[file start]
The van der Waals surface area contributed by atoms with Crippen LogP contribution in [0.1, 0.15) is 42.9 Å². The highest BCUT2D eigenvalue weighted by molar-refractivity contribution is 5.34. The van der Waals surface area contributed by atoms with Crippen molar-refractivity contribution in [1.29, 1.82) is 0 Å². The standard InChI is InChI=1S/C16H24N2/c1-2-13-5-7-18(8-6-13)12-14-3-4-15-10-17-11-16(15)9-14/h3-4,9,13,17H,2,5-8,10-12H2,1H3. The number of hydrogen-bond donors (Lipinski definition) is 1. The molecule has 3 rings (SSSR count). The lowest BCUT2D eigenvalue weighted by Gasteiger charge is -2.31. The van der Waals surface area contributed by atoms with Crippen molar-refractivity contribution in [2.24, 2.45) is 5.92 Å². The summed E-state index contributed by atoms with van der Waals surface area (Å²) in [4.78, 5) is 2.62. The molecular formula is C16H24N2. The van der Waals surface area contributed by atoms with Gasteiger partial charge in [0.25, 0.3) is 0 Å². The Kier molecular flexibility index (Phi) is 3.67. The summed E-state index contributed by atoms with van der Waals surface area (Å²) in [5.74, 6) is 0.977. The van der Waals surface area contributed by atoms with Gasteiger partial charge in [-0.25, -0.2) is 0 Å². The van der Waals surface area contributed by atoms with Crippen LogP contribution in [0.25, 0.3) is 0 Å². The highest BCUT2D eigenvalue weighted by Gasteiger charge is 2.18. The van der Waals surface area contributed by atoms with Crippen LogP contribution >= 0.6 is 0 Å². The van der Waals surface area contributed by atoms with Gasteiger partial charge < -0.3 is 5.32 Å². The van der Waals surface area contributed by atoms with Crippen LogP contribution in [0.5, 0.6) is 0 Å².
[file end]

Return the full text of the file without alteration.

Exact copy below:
The van der Waals surface area contributed by atoms with Crippen LogP contribution in [0.1, 0.15) is 42.9 Å². The highest BCUT2D eigenvalue weighted by molar-refractivity contribution is 5.34. The van der Waals surface area contributed by atoms with Crippen molar-refractivity contribution in [1.29, 1.82) is 0 Å². The standard InChI is InChI=1S/C16H24N2/c1-2-13-5-7-18(8-6-13)12-14-3-4-15-10-17-11-16(15)9-14/h3-4,9,13,17H,2,5-8,10-12H2,1H3. The number of hydrogen-bond donors (Lipinski definition) is 1. The molecule has 3 rings (SSSR count). The lowest BCUT2D eigenvalue weighted by Gasteiger charge is -2.31. The van der Waals surface area contributed by atoms with Crippen molar-refractivity contribution in [2.24, 2.45) is 5.92 Å². The summed E-state index contributed by atoms with van der Waals surface area (Å²) in [4.78, 5) is 2.62. The molecular formula is C16H24N2. The van der Waals surface area contributed by atoms with Gasteiger partial charge in [0.25, 0.3) is 0 Å². The Kier molecular flexibility index (Phi) is 3.67. The summed E-state index contributed by atoms with van der Waals surface area (Å²) in [5.74, 6) is 0.977. The van der Waals surface area contributed by atoms with Gasteiger partial charge in [-0.25, -0.2) is 0 Å². The van der Waals surface area contributed by atoms with Crippen LogP contribution in [0.25, 0.3) is 0 Å². The highest BCUT2D eigenvalue weighted by Gasteiger charge is 2.18. The van der Waals surface area contributed by atoms with Crippen LogP contribution >= 0.6 is 0 Å². The van der Waals surface area contributed by atoms with Gasteiger partial charge < -0.3 is 5.32 Å². The van der Waals surface area contributed by atoms with Crippen LogP contribution in [0.5, 0.6) is 0 Å².